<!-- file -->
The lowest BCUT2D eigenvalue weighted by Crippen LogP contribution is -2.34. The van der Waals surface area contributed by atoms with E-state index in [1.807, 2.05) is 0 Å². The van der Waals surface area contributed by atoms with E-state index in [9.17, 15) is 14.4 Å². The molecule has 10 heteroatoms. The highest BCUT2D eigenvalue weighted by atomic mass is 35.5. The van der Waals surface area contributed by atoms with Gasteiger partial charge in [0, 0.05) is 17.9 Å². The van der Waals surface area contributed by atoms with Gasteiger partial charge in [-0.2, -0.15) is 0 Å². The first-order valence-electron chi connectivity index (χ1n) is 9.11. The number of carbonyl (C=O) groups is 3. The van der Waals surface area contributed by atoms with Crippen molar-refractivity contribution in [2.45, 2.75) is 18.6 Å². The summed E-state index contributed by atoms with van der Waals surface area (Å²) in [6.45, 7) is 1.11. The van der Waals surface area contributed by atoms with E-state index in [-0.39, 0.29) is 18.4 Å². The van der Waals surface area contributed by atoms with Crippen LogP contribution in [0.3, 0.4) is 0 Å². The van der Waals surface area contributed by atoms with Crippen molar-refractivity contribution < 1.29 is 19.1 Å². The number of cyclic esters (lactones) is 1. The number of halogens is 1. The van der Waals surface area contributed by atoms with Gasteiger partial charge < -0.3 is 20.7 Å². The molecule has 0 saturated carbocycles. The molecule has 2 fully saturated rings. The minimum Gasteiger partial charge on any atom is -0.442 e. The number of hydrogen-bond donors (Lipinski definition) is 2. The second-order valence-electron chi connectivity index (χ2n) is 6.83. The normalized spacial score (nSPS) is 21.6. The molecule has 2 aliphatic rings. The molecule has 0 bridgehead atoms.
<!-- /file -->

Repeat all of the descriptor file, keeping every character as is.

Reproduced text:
The lowest BCUT2D eigenvalue weighted by Crippen LogP contribution is -2.34. The van der Waals surface area contributed by atoms with E-state index in [1.807, 2.05) is 0 Å². The van der Waals surface area contributed by atoms with E-state index in [9.17, 15) is 14.4 Å². The molecule has 10 heteroatoms. The highest BCUT2D eigenvalue weighted by atomic mass is 35.5. The van der Waals surface area contributed by atoms with Gasteiger partial charge in [0, 0.05) is 17.9 Å². The van der Waals surface area contributed by atoms with Gasteiger partial charge in [-0.2, -0.15) is 0 Å². The first-order valence-electron chi connectivity index (χ1n) is 9.11. The number of carbonyl (C=O) groups is 3. The van der Waals surface area contributed by atoms with Crippen molar-refractivity contribution in [2.45, 2.75) is 18.6 Å². The summed E-state index contributed by atoms with van der Waals surface area (Å²) in [6.45, 7) is 1.11. The van der Waals surface area contributed by atoms with E-state index in [-0.39, 0.29) is 18.4 Å². The van der Waals surface area contributed by atoms with Crippen LogP contribution in [0.3, 0.4) is 0 Å². The van der Waals surface area contributed by atoms with Crippen molar-refractivity contribution < 1.29 is 19.1 Å². The number of cyclic esters (lactones) is 1. The number of halogens is 1. The van der Waals surface area contributed by atoms with Gasteiger partial charge < -0.3 is 20.7 Å². The molecule has 0 saturated carbocycles. The molecule has 2 fully saturated rings. The minimum Gasteiger partial charge on any atom is -0.442 e. The number of hydrogen-bond donors (Lipinski definition) is 2. The second-order valence-electron chi connectivity index (χ2n) is 6.83. The normalized spacial score (nSPS) is 21.6. The molecule has 2 aliphatic rings. The molecule has 0 bridgehead atoms.